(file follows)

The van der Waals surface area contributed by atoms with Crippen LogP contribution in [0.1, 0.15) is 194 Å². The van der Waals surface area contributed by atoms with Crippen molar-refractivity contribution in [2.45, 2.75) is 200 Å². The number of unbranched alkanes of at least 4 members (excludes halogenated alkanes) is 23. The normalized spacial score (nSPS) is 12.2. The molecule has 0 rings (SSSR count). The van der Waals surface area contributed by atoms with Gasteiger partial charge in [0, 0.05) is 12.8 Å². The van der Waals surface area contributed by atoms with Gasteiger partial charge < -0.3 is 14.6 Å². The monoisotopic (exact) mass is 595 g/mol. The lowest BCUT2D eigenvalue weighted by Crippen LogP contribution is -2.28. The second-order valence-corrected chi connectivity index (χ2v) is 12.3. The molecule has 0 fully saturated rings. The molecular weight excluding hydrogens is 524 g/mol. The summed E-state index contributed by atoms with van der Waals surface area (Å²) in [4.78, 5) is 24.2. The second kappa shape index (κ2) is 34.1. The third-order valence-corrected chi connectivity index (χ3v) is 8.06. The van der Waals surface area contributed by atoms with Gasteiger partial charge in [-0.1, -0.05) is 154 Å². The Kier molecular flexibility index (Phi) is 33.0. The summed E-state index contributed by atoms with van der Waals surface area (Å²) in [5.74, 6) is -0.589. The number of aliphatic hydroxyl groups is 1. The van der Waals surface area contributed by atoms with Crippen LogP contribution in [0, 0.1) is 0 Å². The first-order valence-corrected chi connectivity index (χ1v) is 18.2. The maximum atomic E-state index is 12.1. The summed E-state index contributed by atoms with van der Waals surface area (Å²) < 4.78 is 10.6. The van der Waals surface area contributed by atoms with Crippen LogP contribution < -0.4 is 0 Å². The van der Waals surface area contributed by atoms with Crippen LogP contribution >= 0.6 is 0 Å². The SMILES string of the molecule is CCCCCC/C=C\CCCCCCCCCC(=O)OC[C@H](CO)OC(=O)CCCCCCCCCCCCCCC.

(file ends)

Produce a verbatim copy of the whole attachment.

The van der Waals surface area contributed by atoms with Crippen LogP contribution in [0.1, 0.15) is 194 Å². The van der Waals surface area contributed by atoms with Crippen molar-refractivity contribution in [2.45, 2.75) is 200 Å². The number of unbranched alkanes of at least 4 members (excludes halogenated alkanes) is 23. The normalized spacial score (nSPS) is 12.2. The molecule has 0 rings (SSSR count). The van der Waals surface area contributed by atoms with Gasteiger partial charge in [0, 0.05) is 12.8 Å². The van der Waals surface area contributed by atoms with Gasteiger partial charge < -0.3 is 14.6 Å². The monoisotopic (exact) mass is 595 g/mol. The lowest BCUT2D eigenvalue weighted by Crippen LogP contribution is -2.28. The second-order valence-corrected chi connectivity index (χ2v) is 12.3. The molecule has 0 fully saturated rings. The molecular weight excluding hydrogens is 524 g/mol. The summed E-state index contributed by atoms with van der Waals surface area (Å²) in [4.78, 5) is 24.2. The second kappa shape index (κ2) is 34.1. The third-order valence-corrected chi connectivity index (χ3v) is 8.06. The van der Waals surface area contributed by atoms with Gasteiger partial charge in [-0.1, -0.05) is 154 Å². The Kier molecular flexibility index (Phi) is 33.0. The summed E-state index contributed by atoms with van der Waals surface area (Å²) in [5.74, 6) is -0.589. The number of aliphatic hydroxyl groups is 1. The van der Waals surface area contributed by atoms with Crippen LogP contribution in [0, 0.1) is 0 Å². The first-order valence-corrected chi connectivity index (χ1v) is 18.2. The maximum atomic E-state index is 12.1. The summed E-state index contributed by atoms with van der Waals surface area (Å²) < 4.78 is 10.6. The van der Waals surface area contributed by atoms with Crippen LogP contribution < -0.4 is 0 Å². The van der Waals surface area contributed by atoms with Crippen LogP contribution >= 0.6 is 0 Å². The SMILES string of the molecule is CCCCCC/C=C\CCCCCCCCCC(=O)OC[C@H](CO)OC(=O)CCCCCCCCCCCCCCC.